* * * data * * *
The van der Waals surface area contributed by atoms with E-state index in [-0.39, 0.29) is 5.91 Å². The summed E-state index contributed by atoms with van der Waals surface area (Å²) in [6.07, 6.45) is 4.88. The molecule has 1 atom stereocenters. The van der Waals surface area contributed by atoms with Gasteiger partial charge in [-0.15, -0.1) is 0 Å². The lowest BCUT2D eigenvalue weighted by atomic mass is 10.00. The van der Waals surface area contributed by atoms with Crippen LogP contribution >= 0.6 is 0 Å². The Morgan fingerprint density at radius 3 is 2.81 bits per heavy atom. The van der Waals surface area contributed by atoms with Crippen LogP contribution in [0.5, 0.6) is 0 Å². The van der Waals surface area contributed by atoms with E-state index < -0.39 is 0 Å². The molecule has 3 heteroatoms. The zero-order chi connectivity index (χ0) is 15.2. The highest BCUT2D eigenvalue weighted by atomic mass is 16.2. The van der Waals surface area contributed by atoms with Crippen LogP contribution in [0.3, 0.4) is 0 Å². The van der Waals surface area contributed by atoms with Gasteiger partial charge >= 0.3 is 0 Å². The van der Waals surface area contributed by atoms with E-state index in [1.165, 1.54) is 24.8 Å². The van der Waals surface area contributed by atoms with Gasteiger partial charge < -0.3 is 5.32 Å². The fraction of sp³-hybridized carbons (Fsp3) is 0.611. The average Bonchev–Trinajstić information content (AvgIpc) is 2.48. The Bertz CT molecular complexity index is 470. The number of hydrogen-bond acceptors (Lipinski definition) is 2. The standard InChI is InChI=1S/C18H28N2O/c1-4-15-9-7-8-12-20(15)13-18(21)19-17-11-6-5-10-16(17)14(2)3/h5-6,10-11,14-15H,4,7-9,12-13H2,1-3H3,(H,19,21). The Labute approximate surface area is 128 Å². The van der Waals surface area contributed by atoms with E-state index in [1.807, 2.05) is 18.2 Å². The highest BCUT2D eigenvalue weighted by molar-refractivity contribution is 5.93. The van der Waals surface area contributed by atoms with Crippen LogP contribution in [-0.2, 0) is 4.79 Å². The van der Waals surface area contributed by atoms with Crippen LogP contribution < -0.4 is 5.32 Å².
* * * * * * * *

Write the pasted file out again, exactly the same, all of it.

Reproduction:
The van der Waals surface area contributed by atoms with E-state index in [-0.39, 0.29) is 5.91 Å². The summed E-state index contributed by atoms with van der Waals surface area (Å²) in [6.07, 6.45) is 4.88. The molecule has 1 atom stereocenters. The van der Waals surface area contributed by atoms with Gasteiger partial charge in [-0.15, -0.1) is 0 Å². The lowest BCUT2D eigenvalue weighted by atomic mass is 10.00. The van der Waals surface area contributed by atoms with Crippen LogP contribution >= 0.6 is 0 Å². The Morgan fingerprint density at radius 3 is 2.81 bits per heavy atom. The van der Waals surface area contributed by atoms with Crippen LogP contribution in [0.5, 0.6) is 0 Å². The van der Waals surface area contributed by atoms with E-state index < -0.39 is 0 Å². The molecule has 3 heteroatoms. The zero-order chi connectivity index (χ0) is 15.2. The highest BCUT2D eigenvalue weighted by atomic mass is 16.2. The van der Waals surface area contributed by atoms with Crippen LogP contribution in [0.3, 0.4) is 0 Å². The van der Waals surface area contributed by atoms with Gasteiger partial charge >= 0.3 is 0 Å². The van der Waals surface area contributed by atoms with E-state index in [1.165, 1.54) is 24.8 Å². The van der Waals surface area contributed by atoms with Gasteiger partial charge < -0.3 is 5.32 Å². The fraction of sp³-hybridized carbons (Fsp3) is 0.611. The average Bonchev–Trinajstić information content (AvgIpc) is 2.48. The Bertz CT molecular complexity index is 470. The number of hydrogen-bond acceptors (Lipinski definition) is 2. The standard InChI is InChI=1S/C18H28N2O/c1-4-15-9-7-8-12-20(15)13-18(21)19-17-11-6-5-10-16(17)14(2)3/h5-6,10-11,14-15H,4,7-9,12-13H2,1-3H3,(H,19,21). The Labute approximate surface area is 128 Å². The van der Waals surface area contributed by atoms with E-state index in [1.807, 2.05) is 18.2 Å². The highest BCUT2D eigenvalue weighted by molar-refractivity contribution is 5.93. The van der Waals surface area contributed by atoms with Crippen LogP contribution in [-0.2, 0) is 4.79 Å². The van der Waals surface area contributed by atoms with Crippen LogP contribution < -0.4 is 5.32 Å².